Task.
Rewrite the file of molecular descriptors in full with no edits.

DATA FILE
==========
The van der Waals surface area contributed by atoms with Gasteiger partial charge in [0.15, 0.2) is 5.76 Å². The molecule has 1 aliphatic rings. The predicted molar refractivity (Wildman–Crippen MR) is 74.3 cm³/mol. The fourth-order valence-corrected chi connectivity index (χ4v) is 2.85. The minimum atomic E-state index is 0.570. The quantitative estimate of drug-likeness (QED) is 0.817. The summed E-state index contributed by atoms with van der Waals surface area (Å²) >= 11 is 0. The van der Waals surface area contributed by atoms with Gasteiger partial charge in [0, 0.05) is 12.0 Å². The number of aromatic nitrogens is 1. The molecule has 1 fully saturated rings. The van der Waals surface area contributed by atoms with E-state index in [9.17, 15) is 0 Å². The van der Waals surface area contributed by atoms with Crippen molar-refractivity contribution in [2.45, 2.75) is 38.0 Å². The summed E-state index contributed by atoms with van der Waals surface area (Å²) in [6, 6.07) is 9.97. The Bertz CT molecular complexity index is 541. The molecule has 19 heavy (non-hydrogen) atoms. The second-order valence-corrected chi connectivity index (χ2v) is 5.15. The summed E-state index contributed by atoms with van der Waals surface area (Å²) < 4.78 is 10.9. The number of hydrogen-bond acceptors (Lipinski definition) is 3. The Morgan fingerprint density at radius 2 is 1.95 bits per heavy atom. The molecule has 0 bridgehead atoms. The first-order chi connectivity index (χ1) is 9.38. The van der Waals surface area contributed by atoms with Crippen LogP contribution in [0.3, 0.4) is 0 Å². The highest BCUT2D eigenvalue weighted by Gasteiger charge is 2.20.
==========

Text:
The van der Waals surface area contributed by atoms with Gasteiger partial charge in [0.15, 0.2) is 5.76 Å². The molecule has 1 aliphatic rings. The predicted molar refractivity (Wildman–Crippen MR) is 74.3 cm³/mol. The fourth-order valence-corrected chi connectivity index (χ4v) is 2.85. The minimum atomic E-state index is 0.570. The quantitative estimate of drug-likeness (QED) is 0.817. The summed E-state index contributed by atoms with van der Waals surface area (Å²) >= 11 is 0. The van der Waals surface area contributed by atoms with Gasteiger partial charge in [0, 0.05) is 12.0 Å². The number of aromatic nitrogens is 1. The molecule has 1 fully saturated rings. The van der Waals surface area contributed by atoms with E-state index in [9.17, 15) is 0 Å². The van der Waals surface area contributed by atoms with Crippen molar-refractivity contribution in [2.45, 2.75) is 38.0 Å². The summed E-state index contributed by atoms with van der Waals surface area (Å²) in [6, 6.07) is 9.97. The Bertz CT molecular complexity index is 541. The molecule has 19 heavy (non-hydrogen) atoms. The second-order valence-corrected chi connectivity index (χ2v) is 5.15. The summed E-state index contributed by atoms with van der Waals surface area (Å²) < 4.78 is 10.9. The number of hydrogen-bond acceptors (Lipinski definition) is 3. The Morgan fingerprint density at radius 2 is 1.95 bits per heavy atom. The molecule has 0 bridgehead atoms. The first-order chi connectivity index (χ1) is 9.38. The van der Waals surface area contributed by atoms with Crippen LogP contribution in [0.3, 0.4) is 0 Å². The highest BCUT2D eigenvalue weighted by Gasteiger charge is 2.20.